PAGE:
Why Banks Exist

Why Do Banks Exist?
Minimize Transactions Costs
Depository intermediaries like savings
and loans, mutual funds, and banks link
ultimate borrowers (especially firms)
and ultimate savers (households).
Minimize Transactions Costs
While borrowers and savers might seek
each other out and strike deals without
going through intermediaries, traditional
intermediation theory says process will be
groping and inefficient.
Consider what typical saver must do to
invest money without using intermediary.
Minimize Transactions Costs
• First, saver must locate a firm needing funds and determine
• Then, saver and firm must bargain over how much will be invested,
for how long, and at what rate of return.
– Saver prefers buying securities with small denominations that pay off quickly.
– Firm prefers selling a few large securities with long maturities (because project
may not pay off for a while).
• Suppose saver and firm overcome these problems and strike a deal.
Then, saver must keep close watch on firm until repaid.
Intermediaries minimize transactions
costs (search costs, negotiation costs,
and enforcement costs) that serve as
barriers between savers and borrowers.
Minimize Transactions Costs
Transactions services provide by intermediaries to
match borrowers and savers include:
1. Size transformation: Buying large securities and offering savers
small accounts.
2. Liquidity transformation: Holding securities (like bank loans) that
are illiquid (hard to sell, lemon’s problem) while offering securities
that are highly liquid (deposits).
3. Diversification: Holding a large portfolio of securities with returns
that are not perfectly correlated reduces risk for savers.
Minimize Transactions Costs
• Nonbank financial intermediaries like mutual
funds can provide transactions services.
• Explaining why banks exist apart from other
financial institutions requires another angle:
Asymmetric Information!
Banks as Solutions to
Information Asymmetries
Moral Hazard
Solving Information Problems
Moral Hazard
Agency Problems
• Managers have inside information about payoffs from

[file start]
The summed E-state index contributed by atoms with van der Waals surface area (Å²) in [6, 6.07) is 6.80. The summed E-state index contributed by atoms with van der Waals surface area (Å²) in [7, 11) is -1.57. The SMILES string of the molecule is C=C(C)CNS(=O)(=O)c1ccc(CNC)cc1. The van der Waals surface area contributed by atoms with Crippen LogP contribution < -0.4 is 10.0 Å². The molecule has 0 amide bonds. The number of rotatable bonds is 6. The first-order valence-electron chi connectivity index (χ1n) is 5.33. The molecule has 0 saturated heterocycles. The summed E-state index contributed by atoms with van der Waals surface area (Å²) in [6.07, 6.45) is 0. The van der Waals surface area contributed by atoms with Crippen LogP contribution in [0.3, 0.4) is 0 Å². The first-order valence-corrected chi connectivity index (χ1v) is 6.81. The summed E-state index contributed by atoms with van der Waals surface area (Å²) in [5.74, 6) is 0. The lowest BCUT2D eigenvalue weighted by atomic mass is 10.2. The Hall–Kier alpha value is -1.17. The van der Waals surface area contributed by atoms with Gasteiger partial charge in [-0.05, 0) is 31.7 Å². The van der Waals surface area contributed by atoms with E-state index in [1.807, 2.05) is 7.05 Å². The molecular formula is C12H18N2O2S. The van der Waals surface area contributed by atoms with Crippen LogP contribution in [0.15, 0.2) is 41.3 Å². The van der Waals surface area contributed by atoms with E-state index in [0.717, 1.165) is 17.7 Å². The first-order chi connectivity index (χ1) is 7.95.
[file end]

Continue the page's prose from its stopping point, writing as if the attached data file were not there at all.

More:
investment projects for their firms. This information
problem makes it difficult for bondholders and
stockholders to monitor.
Solving Information Problems
Moral Hazard
Holders of marketable securities have weak
incentives to monitor.
Information is costly to collect.
Free-Rider Problem: Monitoring is a public good.
- When one investor monitors a firm, other investors benefit whether
they monitor or not.
- But each investor ignores benefits others receive when he decides
whether to monitor. Thus, each investor may decide personal gains
from monitoring are too small, even when total gains to all investors
are quite large.
- Everyone would be better off if someone else monitored, yet no one
may be willing to do so. Hence, “too little” monitoring occurs in
securities markets.
Solving Information Problems
Moral Hazard
Managerial incentive schemes and bond
covenants reduce, but do not eliminate,
agency problems.
WHY? Bond contracts are inflexible.
- Bond contracts with possibility of costly default discipline
- But firm (especially new firm in new market) with healthy
prospects might miss a payment or break a covenant due to
temporary factors beyond management control (a recession).
- Both managers and investors would benefit if managers had
breathing space to recover and respond.
Solving Information Problems
Moral Hazard
Bond contracts are inflexible (cont.):
But, when no investor is willing to monitor, firm’s managers cannot easily
convince investors a reprieve will not be used merely to delay day of
Thus, opportunities for timely renegotiation of contract will be lost.
Instead, with threat of default in mind, managers will attempt to fulfill
terms of contract, even when this means dumping profitable projects.
Bankruptcy due to severe but temporary shock.
Everybody loses from failure to negotiate. Bank
lending has the flexibility to avoid this outcome!
Solving Information Problems
Moral Hazard
SOLUTION: Banks act as delegated monitors!
– Borrowing from bank enables firm to replace many small lenders with
single lender, thus providing more flexibility. Since bank, for example,
makes large investments in firms, it will be more willing to monitor and
renegotiate contracts than would a group of individual investors.
– Replacing many small lenders with one lender also reduces duplication
and, hence, total monitoring costs, particularly if economies of scale
exist in monitoring.
– Bank monitoring will also preserve borrower confidentiality that might
be compromised if borrower had to share details of project with capital
market. Confidentiality is especially important if project is easily copied,
like a new marketing campaign.
Solving Information Problems
Moral Hazard
Delegating monitoring to bank does not
eliminate agency problem!
– When households lend to firms indirectly through a bank, they have
not found a magic wand to make agency problems disappear.
– Bank itself is an agent of its depositors, delegated to monitor on
their behalf.
– Bank insiders know more than depositors about bank’s current
revenues, about problem areas in the loan portfolio, about
efficiency of bank management, etc.
Solving Information Problems
Moral Hazard
Bank Agency Problems: